To my hands
When I slid into the world,
you came out clenched, like two walnuts,
then you gradually uncurled, finding your way
into mouths, eyes, porridge.
Later you wrapped yourselves round stubby pencils
to form my first As, Bs and Cs.
A few years on, I gnawed your nails
in my worried teenage mouth,
and your fingers made discoveries
in the slick coral heart of me.
Soon you moved fast enough
to make boys spill their seed.
You balanced cigarettes, held soggy joints,
trailed in rivers beside lazy boats,
fanned out like angelfish
as I swam in the South China Sea.
You wielded an editor’s blue pen:
insert, rewrite, delete, stet.
Later still, you learned to type
on an Amstrad’s qwerty keyboard,
sent faxes, never mastered texts,
graduated to desktops, laptops.
In between, you rubbed off cradle cap,
tested milk – too hot or just right,
wiped babies’ bottoms, smeared on cream,
combed thistledown hair, snapped poppers,
did minimal washing and ironing,
waved tall sons off to university.
You are still labouring,
pecking away on keyboards –
more stiffly now.
Your veins form a relief map.
Your papery skin has lines
that gather on your finger joints.
At night I often wake
to find you tightly clenched.
Published in Aesthetica Creative Writing Award, 2021
The saddest birdes a season find to singe*
In Spring 2020
we heard them all –
not just strident gulls
but blackbirds, meadow pipits, larks,
sparrows, starlings, cuckoos, doves.
As traffic faded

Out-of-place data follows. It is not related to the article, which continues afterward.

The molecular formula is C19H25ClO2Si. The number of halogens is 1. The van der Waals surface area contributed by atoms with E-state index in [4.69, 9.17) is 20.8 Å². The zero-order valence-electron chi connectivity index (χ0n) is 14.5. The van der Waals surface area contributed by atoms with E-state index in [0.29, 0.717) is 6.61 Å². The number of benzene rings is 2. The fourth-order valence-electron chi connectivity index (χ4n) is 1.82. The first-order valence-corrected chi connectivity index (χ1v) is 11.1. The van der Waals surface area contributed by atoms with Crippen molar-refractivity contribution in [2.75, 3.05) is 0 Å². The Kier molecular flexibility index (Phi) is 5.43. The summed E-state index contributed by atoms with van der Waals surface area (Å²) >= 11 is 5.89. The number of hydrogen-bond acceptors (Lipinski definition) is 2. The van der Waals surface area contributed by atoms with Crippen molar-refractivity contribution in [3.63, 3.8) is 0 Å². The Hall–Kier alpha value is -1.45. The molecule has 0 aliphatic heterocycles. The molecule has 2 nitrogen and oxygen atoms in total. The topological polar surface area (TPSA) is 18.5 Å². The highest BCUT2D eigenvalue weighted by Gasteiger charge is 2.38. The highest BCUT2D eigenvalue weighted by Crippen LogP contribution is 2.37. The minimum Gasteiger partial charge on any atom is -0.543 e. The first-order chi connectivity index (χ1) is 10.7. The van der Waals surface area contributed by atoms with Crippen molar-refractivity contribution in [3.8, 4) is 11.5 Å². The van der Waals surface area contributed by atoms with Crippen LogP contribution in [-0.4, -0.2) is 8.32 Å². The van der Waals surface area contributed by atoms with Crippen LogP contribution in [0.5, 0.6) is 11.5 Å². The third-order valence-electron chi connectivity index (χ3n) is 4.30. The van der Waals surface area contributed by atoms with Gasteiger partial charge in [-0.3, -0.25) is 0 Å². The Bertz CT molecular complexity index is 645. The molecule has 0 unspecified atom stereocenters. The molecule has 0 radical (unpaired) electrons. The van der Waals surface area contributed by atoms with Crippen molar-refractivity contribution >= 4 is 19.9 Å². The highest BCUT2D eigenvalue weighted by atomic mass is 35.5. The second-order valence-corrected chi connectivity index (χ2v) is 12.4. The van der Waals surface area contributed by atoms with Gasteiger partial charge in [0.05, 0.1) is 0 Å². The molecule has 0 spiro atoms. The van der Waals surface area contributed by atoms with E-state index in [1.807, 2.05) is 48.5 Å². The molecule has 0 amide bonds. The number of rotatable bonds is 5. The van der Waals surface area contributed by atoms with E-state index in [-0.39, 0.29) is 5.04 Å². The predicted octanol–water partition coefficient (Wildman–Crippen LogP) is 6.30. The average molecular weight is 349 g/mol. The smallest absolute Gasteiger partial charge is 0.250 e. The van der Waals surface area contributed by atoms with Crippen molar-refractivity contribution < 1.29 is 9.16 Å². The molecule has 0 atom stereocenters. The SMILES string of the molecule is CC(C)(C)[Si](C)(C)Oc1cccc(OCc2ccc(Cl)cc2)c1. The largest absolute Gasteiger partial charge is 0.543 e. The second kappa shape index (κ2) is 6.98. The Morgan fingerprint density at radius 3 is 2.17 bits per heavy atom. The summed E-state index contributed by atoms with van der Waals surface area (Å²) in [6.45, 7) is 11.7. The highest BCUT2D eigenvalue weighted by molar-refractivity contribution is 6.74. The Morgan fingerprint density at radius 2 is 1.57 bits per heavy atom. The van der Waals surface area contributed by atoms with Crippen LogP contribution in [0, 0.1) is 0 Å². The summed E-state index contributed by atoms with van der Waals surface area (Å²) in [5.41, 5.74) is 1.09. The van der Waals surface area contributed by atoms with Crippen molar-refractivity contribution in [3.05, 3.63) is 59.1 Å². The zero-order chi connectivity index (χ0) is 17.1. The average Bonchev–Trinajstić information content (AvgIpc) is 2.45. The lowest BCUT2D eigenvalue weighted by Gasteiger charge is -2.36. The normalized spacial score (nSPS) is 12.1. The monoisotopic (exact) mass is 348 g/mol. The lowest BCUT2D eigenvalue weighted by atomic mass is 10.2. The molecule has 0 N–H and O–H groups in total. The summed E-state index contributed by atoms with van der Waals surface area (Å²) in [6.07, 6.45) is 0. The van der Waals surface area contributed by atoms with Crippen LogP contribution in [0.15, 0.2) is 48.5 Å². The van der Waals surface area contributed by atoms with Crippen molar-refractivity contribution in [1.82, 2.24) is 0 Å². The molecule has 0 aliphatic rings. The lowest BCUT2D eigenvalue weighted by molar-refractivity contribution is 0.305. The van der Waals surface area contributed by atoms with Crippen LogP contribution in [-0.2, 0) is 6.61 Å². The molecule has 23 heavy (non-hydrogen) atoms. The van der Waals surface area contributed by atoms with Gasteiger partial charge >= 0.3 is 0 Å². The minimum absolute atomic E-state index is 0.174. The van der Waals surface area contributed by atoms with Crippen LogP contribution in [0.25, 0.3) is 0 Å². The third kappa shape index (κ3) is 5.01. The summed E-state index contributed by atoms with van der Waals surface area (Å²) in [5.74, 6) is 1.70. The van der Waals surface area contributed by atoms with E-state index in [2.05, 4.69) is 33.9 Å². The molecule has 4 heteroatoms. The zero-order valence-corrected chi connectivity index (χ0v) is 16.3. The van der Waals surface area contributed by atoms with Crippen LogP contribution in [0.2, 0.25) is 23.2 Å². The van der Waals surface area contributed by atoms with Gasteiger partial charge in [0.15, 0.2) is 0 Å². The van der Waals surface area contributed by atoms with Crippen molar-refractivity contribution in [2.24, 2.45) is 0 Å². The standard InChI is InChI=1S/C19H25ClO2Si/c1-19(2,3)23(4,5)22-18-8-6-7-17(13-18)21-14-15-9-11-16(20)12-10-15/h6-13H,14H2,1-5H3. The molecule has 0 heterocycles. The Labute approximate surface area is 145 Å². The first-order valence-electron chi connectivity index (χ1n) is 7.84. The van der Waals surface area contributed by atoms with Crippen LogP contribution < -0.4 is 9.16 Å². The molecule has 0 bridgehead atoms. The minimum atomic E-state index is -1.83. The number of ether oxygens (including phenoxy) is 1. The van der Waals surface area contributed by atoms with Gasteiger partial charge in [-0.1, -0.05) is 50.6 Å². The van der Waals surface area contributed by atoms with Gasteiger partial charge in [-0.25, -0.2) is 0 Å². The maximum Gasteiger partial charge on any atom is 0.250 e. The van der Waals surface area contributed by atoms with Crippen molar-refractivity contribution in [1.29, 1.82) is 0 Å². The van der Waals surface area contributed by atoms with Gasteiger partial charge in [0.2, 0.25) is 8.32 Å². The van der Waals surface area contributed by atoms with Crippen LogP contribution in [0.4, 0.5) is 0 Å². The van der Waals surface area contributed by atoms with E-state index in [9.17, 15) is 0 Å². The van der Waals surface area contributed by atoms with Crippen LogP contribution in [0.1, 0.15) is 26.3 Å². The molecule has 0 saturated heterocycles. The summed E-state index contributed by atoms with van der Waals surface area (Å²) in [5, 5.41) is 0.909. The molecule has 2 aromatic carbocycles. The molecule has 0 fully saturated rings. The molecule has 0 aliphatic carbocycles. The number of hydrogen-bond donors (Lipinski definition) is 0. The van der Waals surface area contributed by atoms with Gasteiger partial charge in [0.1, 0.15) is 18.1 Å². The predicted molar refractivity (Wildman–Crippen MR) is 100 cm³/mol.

birds grabbed the microphone –
and they were full of the joys.
They laughed and shouted,
strutting like Jagger.
Behind our locked doors,
we bit our nails,
washed our hands,
watched news reports,
waiting for our feathers to grow.
*From ‘Tymes Goe by Turnes’ by Robert Southwell (1561–1595)
First published in Tymes Goe By Turnes: Solstice Shorts Festival 2020 (Arachne Press, 2020)
While swimming, I noticed
a dark speck floating in the pool.
A wasp, I thought. Probably dead.
Not wanting to risk a sting
I cupped my hands below, and
whooshed water and insect aside.
Beached on the tiles,
the wasp heaved rhythmically.
A shipwrecked sailor
One umbrella-spoke leg
repeatedly tried to unfurl,
a limp wing attempted to open.
Two little movements that
sent it spinning: a one-oared boat
Using a leaf as a scoop,
I gently placed it on dry tiles,
then swam a few more lengths
and returned – to find it
still at last.
First published in Shooter Literary Magazine, Issue 12, 2021
Also published in Best New British and Irish Poets 2019-2021 (Black Spring Press)
Trying to edit the Holocaust
I delete a word here,
smooth a phrase there,
remove the repetition, modify the tone.
The material is too raw.
We must present it in a form
that can be easily digested.
The pictures must be carefully selected.
They mustn’t be too gruesome.
Our readers mustn’t turn away.
It’s too important –
this generation needs to know.
Books and websites are all we have.
Even the truth must be packaged.
It’s paid work –
and I try to do it professionally.
Yet every now and then
I hear echoes of another story:
the one my mother told me, of her childhood.
The day her Lithuanian father
opened a letter that made him bellow
like a wounded bull.
The day he heard
that his parents, brothers, brothers’ wives
and children had all been shot.
That story was also illustrated
with photos of the dark-eyed relatives
He planned to earn enough to bring them all to Africa.
But history caught them, and their bodies fell
into the pit.
Under the pile of corpses lay his friend.
When night fell, he fled, then sent a letter,
via the Red Cross, to a Durban address.
Years later, after the war,
Grandpa’s friend returned to reclaim his house,
and was murdered by his ex-neighbours.
No uplifting end to that story,
just a final deletion.
Yet – here we still are.
First published in The Journal, Issue 55